PBS NewsHour explores two business strategies that drug companies have used to prevent generic competition- “pay for delay” and “evergreening.”
Governors from Massachusetts, Rhode Island, New Hampshire, Vermont, and Connecticut met earlier this week to discuss collaborative measures aimed at improving opioid prescription monitoring and expanding access to addiction treatment. While prescription monitoring programs are emerging at the state-level, sharing this data across the New England region could catch prescriber and pharmacy “shopping” across state borders. The governors also planned to work across Medicaid programs so that beneficiaries who cannot access addiction treatment in their home state can be covered in other New England states. A framework for these measures is expected by late September.
The Kaiser Family Foundation created an interactive tool that displays the income, savings, and home equity of Medicare beneficiaries in 2013 alongside projections for 2030. Users can view and compare this information across different demographics such as age, race, and education level.
Medicare recently reversed its decision to deny coverage of expensive hepatitis C drugs and adopted a new policy that requires beneficiaries who demonstrate medical necessity to have access to new treatments. Sovaldi, made by Gilead Sciences, costs $1,000 a pill and an estimated $84,000 for a standard 12- week regimen. Furthermore, other drugs are often needed in conjunction with Sovaldi and some patients will need to take the drug for 24 weeks. Sovaldi is expected to cure over 90 percent of patients, which is a major advancement in hepatitis C treatment. Prior options took 24 to 48 weeks, had a 75 percent cure rate, and involved more pills as well as injections. These high treatment costs create a financial burden for Medicare, Medicaid, and private insurance companies. First-quarter sales of Sovaldi exceeded $2 billion, of which 90 percent was paid for by Medicare and private health insurers, and 7 percent by Medicaid. UnitedHealth, the nation’s largest health insurer, reported that it spent more than $100 million covering Sovaldi within three months. Additionally, Part D beneficiaries can pay as much as $7,000 in cost sharing for a 12-week regimen. The hepatitis C virus affects approximately 3 million Americans and is most prevalent among baby boomers. A Health Affairs blog piece (link below) estimates that 350,000 Part D beneficiaries have the hepatitis C virus. At current prices, providing 25,000 beneficiaries with a 12-week regimen would increase Part D spending by approximately $2 billion. Premium bids from the 2015 contract year will likely reflect the anticipated costs of covering Sovaldi and other expensive specialty drugs. Article Blog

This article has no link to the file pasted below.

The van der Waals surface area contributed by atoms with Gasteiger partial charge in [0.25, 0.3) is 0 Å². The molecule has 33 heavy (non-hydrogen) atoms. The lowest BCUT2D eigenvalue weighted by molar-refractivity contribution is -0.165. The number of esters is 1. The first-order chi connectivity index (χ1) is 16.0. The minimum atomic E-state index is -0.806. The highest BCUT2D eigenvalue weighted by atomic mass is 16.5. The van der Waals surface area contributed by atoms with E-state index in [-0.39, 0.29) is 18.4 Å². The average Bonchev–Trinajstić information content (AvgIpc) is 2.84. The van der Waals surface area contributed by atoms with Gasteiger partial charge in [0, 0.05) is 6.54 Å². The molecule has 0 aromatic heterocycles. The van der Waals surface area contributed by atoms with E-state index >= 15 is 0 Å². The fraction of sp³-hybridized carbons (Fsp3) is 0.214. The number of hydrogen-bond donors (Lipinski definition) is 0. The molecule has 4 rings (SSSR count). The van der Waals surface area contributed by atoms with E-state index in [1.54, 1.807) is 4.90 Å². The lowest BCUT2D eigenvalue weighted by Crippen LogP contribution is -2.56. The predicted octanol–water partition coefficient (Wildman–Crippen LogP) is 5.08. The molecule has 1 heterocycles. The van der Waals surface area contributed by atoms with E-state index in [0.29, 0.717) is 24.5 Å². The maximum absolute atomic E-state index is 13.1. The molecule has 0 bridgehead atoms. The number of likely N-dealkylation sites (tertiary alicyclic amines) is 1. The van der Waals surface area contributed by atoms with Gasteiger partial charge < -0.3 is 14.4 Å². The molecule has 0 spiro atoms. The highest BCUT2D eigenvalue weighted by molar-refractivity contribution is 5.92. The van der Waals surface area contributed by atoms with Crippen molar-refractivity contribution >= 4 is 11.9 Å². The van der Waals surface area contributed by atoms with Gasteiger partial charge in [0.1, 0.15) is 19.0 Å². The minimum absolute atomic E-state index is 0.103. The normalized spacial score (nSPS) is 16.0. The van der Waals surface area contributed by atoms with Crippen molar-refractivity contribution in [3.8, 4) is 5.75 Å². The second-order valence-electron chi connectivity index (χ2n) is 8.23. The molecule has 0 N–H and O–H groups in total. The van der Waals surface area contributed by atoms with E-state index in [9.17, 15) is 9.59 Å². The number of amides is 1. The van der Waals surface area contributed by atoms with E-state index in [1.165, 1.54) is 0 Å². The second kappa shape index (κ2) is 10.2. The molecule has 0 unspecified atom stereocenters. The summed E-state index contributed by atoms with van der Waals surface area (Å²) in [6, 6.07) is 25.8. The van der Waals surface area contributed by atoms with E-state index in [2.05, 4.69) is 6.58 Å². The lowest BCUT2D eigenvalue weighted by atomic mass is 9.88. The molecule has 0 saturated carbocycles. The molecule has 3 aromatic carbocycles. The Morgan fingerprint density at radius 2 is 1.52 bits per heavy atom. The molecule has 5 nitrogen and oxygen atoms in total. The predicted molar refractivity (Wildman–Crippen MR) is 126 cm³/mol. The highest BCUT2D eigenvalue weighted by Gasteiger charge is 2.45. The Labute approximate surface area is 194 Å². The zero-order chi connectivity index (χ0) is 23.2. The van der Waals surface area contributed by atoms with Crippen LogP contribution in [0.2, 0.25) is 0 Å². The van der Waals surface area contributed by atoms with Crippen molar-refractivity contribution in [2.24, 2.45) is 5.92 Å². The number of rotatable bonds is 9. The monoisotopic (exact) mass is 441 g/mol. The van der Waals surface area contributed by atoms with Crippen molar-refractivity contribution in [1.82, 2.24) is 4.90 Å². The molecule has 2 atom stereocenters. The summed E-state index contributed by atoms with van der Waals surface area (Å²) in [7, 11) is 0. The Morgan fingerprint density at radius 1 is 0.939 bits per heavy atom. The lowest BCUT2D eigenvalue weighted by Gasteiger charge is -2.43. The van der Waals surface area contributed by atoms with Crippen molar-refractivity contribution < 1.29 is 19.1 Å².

Beneficiaries who automatically qualify or successfully apply for the low-income subsidy and do not select a Part D plan are randomly assigned to a plan with a below average to average premium for the region. Researchers from the University of Pittsburgh compared an “intelligent reassignment” algorithm against Part D’s random placement and determined that intelligently assigning low-income beneficiaries using past drug claims would have saved Part D over $5 billion in 2009. Given that overall Part D spending totaled $52.5 billion in 2009, these findings present the potential for significant cost reduction. Furthermore, matching beneficiaries to the plan that best covered their drug needs reduced the number of prescriptions subject to utilization review and quantity limits. By law, however, Part D randomly assigns low-income beneficiaries who do not select a plan to prevent a single plan from receiving a disproportionate number of very sick beneficiaries. Thus, any efforts to intelligently assign beneficiaries in the future would require legal changes.
Medicare Part D provides a subsidy to beneficiaries with incomes below 150 percent of the federal poverty level. Enrollees with the low-income subsidy accounted for 75 percent of the $60 billion in total federal Part D spending in 2013. The government randomly assigns any new beneficiary who automatically qualifies for the subsidy, or who successfully applies for it without indicating a preferred plan, to a stand-alone Part D plan whose premium is equal to or below the average premium for the basic Part D benefit in the region. We used an intelligent reassignment algorithm and 2008–09 Part D drug use and spending data to match enrollees to available plans according to their medication needs. We found that such a reassignment approach could have saved the federal government over $5 billion in 2009, for mean government savings of $710 (median: $368) per enrollee with a low-income subsidy. Implementing that simple change to reassign beneficiaries would have also lowered the proportion of prescriptions that required utilization review from 29 percent to 20 percent, and the proportion of prescriptions with quantity limits from 27 percent to 19 percent.